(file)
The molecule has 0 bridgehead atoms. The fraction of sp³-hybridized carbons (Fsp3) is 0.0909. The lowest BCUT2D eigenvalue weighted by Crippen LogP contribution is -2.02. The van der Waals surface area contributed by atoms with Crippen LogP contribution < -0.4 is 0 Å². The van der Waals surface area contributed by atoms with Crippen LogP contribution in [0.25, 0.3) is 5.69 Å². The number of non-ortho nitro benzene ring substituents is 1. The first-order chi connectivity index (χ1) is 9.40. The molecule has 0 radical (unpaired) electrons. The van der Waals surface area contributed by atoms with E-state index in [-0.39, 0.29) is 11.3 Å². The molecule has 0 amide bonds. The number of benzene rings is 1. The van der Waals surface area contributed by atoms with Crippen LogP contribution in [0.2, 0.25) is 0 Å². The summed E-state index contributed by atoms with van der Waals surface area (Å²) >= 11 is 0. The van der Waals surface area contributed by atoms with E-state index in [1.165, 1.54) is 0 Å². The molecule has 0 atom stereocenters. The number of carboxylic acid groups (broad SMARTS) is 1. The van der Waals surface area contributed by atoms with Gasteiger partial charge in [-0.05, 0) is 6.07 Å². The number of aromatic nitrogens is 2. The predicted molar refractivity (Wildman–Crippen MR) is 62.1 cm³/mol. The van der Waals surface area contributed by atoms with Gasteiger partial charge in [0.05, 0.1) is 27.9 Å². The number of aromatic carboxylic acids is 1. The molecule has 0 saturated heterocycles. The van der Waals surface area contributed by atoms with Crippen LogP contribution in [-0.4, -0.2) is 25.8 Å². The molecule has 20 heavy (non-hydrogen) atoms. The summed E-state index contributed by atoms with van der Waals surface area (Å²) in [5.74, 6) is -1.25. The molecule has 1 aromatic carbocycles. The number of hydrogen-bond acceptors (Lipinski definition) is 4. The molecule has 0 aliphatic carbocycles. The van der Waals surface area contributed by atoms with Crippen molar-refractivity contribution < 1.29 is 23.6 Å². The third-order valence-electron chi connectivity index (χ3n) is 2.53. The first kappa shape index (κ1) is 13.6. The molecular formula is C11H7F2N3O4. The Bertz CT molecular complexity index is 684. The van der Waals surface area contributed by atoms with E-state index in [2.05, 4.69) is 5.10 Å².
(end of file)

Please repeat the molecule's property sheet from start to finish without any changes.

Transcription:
The molecule has 0 bridgehead atoms. The fraction of sp³-hybridized carbons (Fsp3) is 0.0909. The lowest BCUT2D eigenvalue weighted by Crippen LogP contribution is -2.02. The van der Waals surface area contributed by atoms with Crippen LogP contribution < -0.4 is 0 Å². The van der Waals surface area contributed by atoms with Crippen LogP contribution in [0.25, 0.3) is 5.69 Å². The number of non-ortho nitro benzene ring substituents is 1. The first-order chi connectivity index (χ1) is 9.40. The molecule has 0 radical (unpaired) electrons. The van der Waals surface area contributed by atoms with E-state index in [-0.39, 0.29) is 11.3 Å². The molecule has 0 amide bonds. The number of benzene rings is 1. The van der Waals surface area contributed by atoms with Crippen LogP contribution in [0.2, 0.25) is 0 Å². The summed E-state index contributed by atoms with van der Waals surface area (Å²) >= 11 is 0. The van der Waals surface area contributed by atoms with E-state index in [1.165, 1.54) is 0 Å². The molecule has 0 atom stereocenters. The number of carboxylic acid groups (broad SMARTS) is 1. The van der Waals surface area contributed by atoms with Gasteiger partial charge in [-0.05, 0) is 6.07 Å². The number of aromatic nitrogens is 2. The predicted molar refractivity (Wildman–Crippen MR) is 62.1 cm³/mol. The van der Waals surface area contributed by atoms with Gasteiger partial charge in [0.05, 0.1) is 27.9 Å². The number of aromatic carboxylic acids is 1. The molecule has 0 saturated heterocycles. The van der Waals surface area contributed by atoms with Crippen LogP contribution in [-0.4, -0.2) is 25.8 Å². The molecule has 20 heavy (non-hydrogen) atoms. The summed E-state index contributed by atoms with van der Waals surface area (Å²) in [5.74, 6) is -1.25. The molecule has 1 aromatic carbocycles. The number of hydrogen-bond acceptors (Lipinski definition) is 4. The molecule has 0 aliphatic carbocycles. The van der Waals surface area contributed by atoms with Crippen molar-refractivity contribution < 1.29 is 23.6 Å². The third-order valence-electron chi connectivity index (χ3n) is 2.53. The first kappa shape index (κ1) is 13.6. The molecular formula is C11H7F2N3O4. The Bertz CT molecular complexity index is 684. The van der Waals surface area contributed by atoms with E-state index in [2.05, 4.69) is 5.10 Å².